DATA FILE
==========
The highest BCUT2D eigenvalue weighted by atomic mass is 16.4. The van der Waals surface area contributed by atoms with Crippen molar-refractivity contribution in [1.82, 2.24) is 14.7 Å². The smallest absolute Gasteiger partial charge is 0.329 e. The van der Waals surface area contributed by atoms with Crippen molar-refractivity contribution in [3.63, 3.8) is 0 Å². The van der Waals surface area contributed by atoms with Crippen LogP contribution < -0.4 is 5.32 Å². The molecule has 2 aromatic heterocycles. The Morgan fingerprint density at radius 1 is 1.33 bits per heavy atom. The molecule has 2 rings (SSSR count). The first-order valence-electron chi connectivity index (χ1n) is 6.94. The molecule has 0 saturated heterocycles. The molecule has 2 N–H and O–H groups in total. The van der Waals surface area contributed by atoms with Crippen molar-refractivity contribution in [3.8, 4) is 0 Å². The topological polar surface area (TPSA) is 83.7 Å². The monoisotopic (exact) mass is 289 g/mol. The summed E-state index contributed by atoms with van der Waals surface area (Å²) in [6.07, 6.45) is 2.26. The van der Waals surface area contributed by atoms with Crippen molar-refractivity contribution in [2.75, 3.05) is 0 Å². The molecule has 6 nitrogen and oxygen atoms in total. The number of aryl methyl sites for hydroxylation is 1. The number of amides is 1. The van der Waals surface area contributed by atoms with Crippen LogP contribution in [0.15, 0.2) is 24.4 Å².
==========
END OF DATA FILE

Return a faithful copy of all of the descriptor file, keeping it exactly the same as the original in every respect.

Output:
The highest BCUT2D eigenvalue weighted by atomic mass is 16.4. The van der Waals surface area contributed by atoms with Crippen molar-refractivity contribution in [1.82, 2.24) is 14.7 Å². The smallest absolute Gasteiger partial charge is 0.329 e. The van der Waals surface area contributed by atoms with Crippen molar-refractivity contribution in [3.63, 3.8) is 0 Å². The van der Waals surface area contributed by atoms with Crippen LogP contribution < -0.4 is 5.32 Å². The molecule has 2 aromatic heterocycles. The Morgan fingerprint density at radius 1 is 1.33 bits per heavy atom. The molecule has 2 rings (SSSR count). The first-order valence-electron chi connectivity index (χ1n) is 6.94. The molecule has 0 saturated heterocycles. The molecule has 2 N–H and O–H groups in total. The van der Waals surface area contributed by atoms with Crippen molar-refractivity contribution in [3.8, 4) is 0 Å². The topological polar surface area (TPSA) is 83.7 Å². The monoisotopic (exact) mass is 289 g/mol. The summed E-state index contributed by atoms with van der Waals surface area (Å²) in [6.07, 6.45) is 2.26. The van der Waals surface area contributed by atoms with Crippen molar-refractivity contribution in [2.75, 3.05) is 0 Å². The molecule has 6 nitrogen and oxygen atoms in total. The number of aryl methyl sites for hydroxylation is 1. The number of amides is 1. The van der Waals surface area contributed by atoms with Crippen LogP contribution in [0.15, 0.2) is 24.4 Å².